P.S. Please do an internship!!!!! The capitol is flooded with University of Missouri and Truman interns every year, and while those are fantastic institutions (wink), it would be lovely to have some MSU students representing our university each spring.

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Patrick Scott Takes Public Affairs On Vacation

Dr. Patrick Scott, Professor of Political Science and MPA Program Director, spent a portion of his summer vacation in the Appalachian Mountains of Tennessee. During the second week of June he traveled to Johnson City, Tennessee to volunteer with a nonprofit organization, the Appalachian Service Project (ASP). Their work involved putting in a new floor in a home for an elderly man who was stricken with polio from a young age.

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Founded in 1969, ASP deploys over 17,000 volunteers annually to repair the homes of more than 650 low-income families across five states in Central Appalachia. The mission of ASP is to see substandard housing in Central Appalachia eradicated by providing volunteer service opportunities to make homes warmer, safer and drier for families in need. ASP operates year-round service centers in four states—Kentucky, Tennessee, Virginia, and West Virginia—that help provide safe, affordable housing for low-income residents.

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Thomas Ringenberg Named Congressional Fellow

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BIG congratulations to Tom Ringenberg for being accepted into the American Political Science Association’s Congressional Fellowship Program – APSA. Following in the footsteps of over 2,000 alumni, including such luminaries as Vanderbilt’s Bruce Oppenheimer and Florida’s Larry Dodd, he joins the “oldest and most prestigious congressional fellowship.” A Kansas University PhD, Tom was most recently a one-year instructor in the department of Political Science at Missouri State University. In August, he begins full-time teaching at Rockhurst University in Kansas City.

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Dr. Dan Ponder Reflects on his Jefferson City Internship

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Dr. Daniel E. Ponder, is the L. E. Meador Professor of Political Science and Director of the Meador Center for Politics and Citizenship Drury University. He received his B.S. in Political Science in 1989 from Southwest Missouri State University and his Ph.D. in Political Science from Vanderbilt University in 1994. He served as an assistant professor at the University of Colorado at Colorado Springs from 1993-2000, and then as an associate professor at UCCS from 2001-2006. Dan teaches courses on American politics, the presidency, Congress, Constitutional Law, and statistical methods. He is the author of Good Advice: Information and Policy Making in the White House, which was a nominee for the Neustadt Prize. Additionally, he has written several published book chapters, articles, and essays in journals such as Presidential Studies Quarterly, Congress and the Presidency, Political Science and Politics, and International Journal of Public Administration.

Recently, Dan reflected on his undergraduate studies at Southwest Missouri State.

When I was an undergraduate at (S)MSU, I was having difficulty deciding what to do with my life. If the St. Louis Cardinals were not to come calling (and there was no evidence of that) I spent a lot of time wondering how I could best put my deep interest in politics to work both for the greater good and for myself (we have to earn a living, right)? I considered everything from being a civil servant to journalism, from being a lawyer to lobbying, or maybe consulting. After I got a job in the political science department as a work study student, I began to consider another career option–that of a college professor. I got to see first hand how professors went about their work, the creativity they employed as they chose from a nearly infinite number of fields and topics from which to choose, write, think, and teach.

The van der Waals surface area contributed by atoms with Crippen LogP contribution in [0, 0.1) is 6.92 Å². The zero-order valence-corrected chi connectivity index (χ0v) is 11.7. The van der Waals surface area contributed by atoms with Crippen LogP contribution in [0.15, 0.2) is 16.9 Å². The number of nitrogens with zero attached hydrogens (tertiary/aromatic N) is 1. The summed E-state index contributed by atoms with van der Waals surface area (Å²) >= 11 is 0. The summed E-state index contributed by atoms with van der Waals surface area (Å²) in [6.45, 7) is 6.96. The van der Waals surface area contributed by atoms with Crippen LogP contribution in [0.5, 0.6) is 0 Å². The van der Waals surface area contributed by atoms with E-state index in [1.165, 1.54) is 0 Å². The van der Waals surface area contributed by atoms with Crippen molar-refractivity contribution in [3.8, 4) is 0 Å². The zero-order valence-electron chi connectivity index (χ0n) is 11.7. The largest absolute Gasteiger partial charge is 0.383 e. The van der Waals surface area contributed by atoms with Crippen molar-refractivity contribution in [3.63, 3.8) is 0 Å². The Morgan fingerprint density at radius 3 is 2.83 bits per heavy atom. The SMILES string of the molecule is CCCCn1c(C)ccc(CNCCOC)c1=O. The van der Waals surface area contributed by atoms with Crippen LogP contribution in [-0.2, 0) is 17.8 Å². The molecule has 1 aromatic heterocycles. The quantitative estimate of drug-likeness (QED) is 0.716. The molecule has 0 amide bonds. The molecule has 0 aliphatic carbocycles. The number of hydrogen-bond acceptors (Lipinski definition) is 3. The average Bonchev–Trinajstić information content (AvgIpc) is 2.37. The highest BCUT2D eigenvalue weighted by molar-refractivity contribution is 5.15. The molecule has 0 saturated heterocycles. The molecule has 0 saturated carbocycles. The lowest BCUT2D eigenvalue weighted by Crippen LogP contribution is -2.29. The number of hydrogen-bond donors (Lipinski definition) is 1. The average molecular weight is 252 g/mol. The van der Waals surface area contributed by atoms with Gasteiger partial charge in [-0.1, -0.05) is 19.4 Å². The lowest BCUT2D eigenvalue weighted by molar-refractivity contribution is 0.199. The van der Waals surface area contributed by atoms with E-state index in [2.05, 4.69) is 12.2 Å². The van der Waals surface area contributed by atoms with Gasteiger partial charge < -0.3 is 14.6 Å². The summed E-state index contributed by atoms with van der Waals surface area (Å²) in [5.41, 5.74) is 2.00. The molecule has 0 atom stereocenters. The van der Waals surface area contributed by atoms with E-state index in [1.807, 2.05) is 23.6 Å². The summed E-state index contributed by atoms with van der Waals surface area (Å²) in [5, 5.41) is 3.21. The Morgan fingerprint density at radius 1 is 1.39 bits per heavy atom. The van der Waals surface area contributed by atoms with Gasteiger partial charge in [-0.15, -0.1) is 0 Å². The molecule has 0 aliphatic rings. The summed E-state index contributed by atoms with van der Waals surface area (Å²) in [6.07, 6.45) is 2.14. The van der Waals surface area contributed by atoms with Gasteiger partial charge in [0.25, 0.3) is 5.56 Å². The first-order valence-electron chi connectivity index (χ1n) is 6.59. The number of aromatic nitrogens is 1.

But my career plans did not fully solidify until the Spring 1988 semester, when I was selected to participate in an internship program in state government in Jefferson City. There I saw how politics (yes, politics) was made. I saw legislation formed, proposed, accepted and rejected. I saw the relationships that were sometimes steadfast, often fluid, and nearly always creatures of expediency. I think the thing that most intrigued me was when I compared what I saw on a day-to-day basis with what the literature and the textbooks told me to expect. Naturally, as one would hope, most of it was spot-on and it was probably the same as what I would think a bird watcher does when she spots a particular species of bird and identifies it in a book. But what was even more interesting was seeing how things happened that were not well covered in books. I saw a lot of lawmaking go on in the committee rooms and the floor of the House; but I also saw a lot that was made outside the committee rooms, in the hallways, over lunch or dinner, at receptions (as the legislative assistant to a powerful budget committee member, I was actually lobbied at one of these events), often with plain talk or strong armed tactics. I saw how context mattered and shaped outcomes, I saw intra-party bickering more so than inter-party arguments, and much more. In short, I saw how politics worked. I briefed the media on a welfare-to-work bill, and helped actually craft a bill that reformed the juvenile justice system. All of this was heady work for a 21 year old kid. I was intrigued. Still, the experience helped me decide that I did NOT want to be a politician after all, but rather further solidified my desire to go to graduate school, get a PhD, and as my professors at (S)MSU did, think, write, and teach about politics. I felt it was in the classroom helping people think through problems (and having them help me think through them too!) that my passion lay.